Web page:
Both sides moved for summary judgment, and the district court granted the Kleins' motion.1 The Kleins then moved for sanctions under rule 11 and section 549.211. A month after the discovery deadline, the Kalenburgs subpoenaed several witnesses, including the Kleins and their attorneys, to appear for depositions. The Kleins moved for a protective order, to quash the subpoenas, and for attorney fees and costs incurred with bringing the motion. The district court granted the Kleins' motion for a protective order and to quash, but denied their motion for attorney fees and costs. The Kleins requested leave to bring a motion for reconsideration, but the district court denied the request. The district court also denied the Kleins' motion for sanctions. The Kleins filed a notice and application for taxation of costs and disbursements as the prevailing party, and the Kalenburgs objected. There is no evidence in the record that either the district court or the district court administrator considered the Kleins' application or the Kalenburgs' objections.
This appeal follows.
I. Did the district court err by granting summary judgment in favor of the Kleins?
II. Did the district abuse its discretion by denying the Kleins' motions for attorney fees and costs and sanctions?
III. Did the district court or the district court administrator err by failing to consider the Kleins' application for taxation of costs and disbursements and the Kalenburgs' objections?
We review de novo a district court's summary-judgment decision, determining whether the district court properly applied the law and whether there are genuine issues of material fact. Riverview Muir Doran, LLC v. JADT Dev. Grp., LLC, 790 N.W.2d 167, 170 (Minn.2010). “We view the evidence in the light most favorable to the party against whom summary judgment was granted.” STAR Ctrs., Inc. v. Faegre & Benson, L.L.P., 644 N.W.2d 72, 76–77 (Minn.2002). No genuine issue of fact exists “where the record taken as a whole could not lead a rational trier of fact to find for the nonmoving party.” DLH, Inc. v. Russ, 566 N.W.2d 60, 69 (Minn.1997) (quotation omitted).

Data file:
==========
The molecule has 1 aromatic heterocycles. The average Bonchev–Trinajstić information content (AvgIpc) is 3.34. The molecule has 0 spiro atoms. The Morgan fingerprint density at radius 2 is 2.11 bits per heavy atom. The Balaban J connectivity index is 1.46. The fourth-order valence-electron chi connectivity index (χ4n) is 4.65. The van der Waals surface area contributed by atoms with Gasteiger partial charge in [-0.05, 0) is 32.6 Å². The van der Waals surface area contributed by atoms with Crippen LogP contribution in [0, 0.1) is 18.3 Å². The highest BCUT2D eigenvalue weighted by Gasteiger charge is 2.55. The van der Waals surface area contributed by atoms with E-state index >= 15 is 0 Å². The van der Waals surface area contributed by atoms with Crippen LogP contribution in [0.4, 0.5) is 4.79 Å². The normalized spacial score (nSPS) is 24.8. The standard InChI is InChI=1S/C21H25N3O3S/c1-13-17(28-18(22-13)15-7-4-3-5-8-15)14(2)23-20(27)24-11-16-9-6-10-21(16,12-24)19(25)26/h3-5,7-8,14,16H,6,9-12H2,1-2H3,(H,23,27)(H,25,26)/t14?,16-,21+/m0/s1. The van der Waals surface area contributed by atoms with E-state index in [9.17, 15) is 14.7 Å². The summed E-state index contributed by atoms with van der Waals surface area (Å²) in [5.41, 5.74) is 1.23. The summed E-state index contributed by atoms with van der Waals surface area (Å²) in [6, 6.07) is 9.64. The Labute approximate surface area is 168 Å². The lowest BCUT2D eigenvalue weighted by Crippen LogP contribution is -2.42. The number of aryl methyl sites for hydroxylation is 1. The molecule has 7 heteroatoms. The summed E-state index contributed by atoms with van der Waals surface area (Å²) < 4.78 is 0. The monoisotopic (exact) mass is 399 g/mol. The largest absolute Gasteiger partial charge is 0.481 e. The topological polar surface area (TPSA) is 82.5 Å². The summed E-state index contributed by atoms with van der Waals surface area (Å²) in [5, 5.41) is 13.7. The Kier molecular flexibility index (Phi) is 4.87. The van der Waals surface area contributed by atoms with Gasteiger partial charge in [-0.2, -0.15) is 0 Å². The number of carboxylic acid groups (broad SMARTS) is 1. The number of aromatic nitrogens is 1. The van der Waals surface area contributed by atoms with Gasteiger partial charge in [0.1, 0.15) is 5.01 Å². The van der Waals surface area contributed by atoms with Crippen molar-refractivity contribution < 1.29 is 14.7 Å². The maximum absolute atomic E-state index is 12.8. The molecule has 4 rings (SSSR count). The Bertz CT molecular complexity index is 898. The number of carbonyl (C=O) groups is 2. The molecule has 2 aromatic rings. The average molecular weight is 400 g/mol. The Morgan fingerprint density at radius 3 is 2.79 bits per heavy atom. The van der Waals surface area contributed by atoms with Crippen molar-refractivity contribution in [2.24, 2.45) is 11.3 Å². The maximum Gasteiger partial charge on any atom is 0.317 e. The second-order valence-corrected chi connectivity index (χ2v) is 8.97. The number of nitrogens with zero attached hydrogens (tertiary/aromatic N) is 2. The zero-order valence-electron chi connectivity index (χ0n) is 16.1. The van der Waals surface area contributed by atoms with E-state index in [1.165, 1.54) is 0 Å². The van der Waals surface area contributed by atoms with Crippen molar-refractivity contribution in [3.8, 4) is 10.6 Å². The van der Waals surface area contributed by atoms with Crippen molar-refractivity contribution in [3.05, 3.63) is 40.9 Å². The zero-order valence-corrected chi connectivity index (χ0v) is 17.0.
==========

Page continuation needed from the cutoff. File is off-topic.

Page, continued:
A. Best efforts.
The Kalenburgs argue that the district court erred in granting summary judgment because there are genuine issues of material fact regarding the Kleins' efforts to obtain financing. We disagree.
The purchase agreement requires the Kleins to use best efforts to obtain financing, but does not define best efforts. The parties do not contend that the term is ambiguous. Best efforts is defined as “[d]iligent attempts to carry out an obligation.” Black's Law Dictionary 181 (9th ed.2009). “Best efforts are measured by the measures that a reasonable person in the same circumstances and of the same nature as the acting party would take.” Id.
The following undisputed facts support the district court's determination that there are no genuine issues of material fact that the Kleins used best efforts to obtain financing: (1) the Kleins applied for financing through Spectra, a mortgage broker, three days after signing the purchase agreement; (2) an appraisal was conducted; (3) Spectra denied financing because the appraisal was lower than the purchase price; (4) the Kleins applied for financing with U.S. Bank; (5) a second appraisal was conducted; (6) U.S. Bank denied financing because the appraisal was lower than the purchase price; and (7) U.S. Bank denied financing just days before the May 15 closing date, which had already been rescheduled due to the Kleins' difficulty in obtaining financing.
The Kalenburgs criticize the Kleins for firing their first broker, failing to seek an industry review of the first appraisal, attempting to obtain financing from U.S. Bank using only Holly Klein's name, and purchasing the Maple Grove home with cash. None of these facts raise genuine issues to be resolved at trial.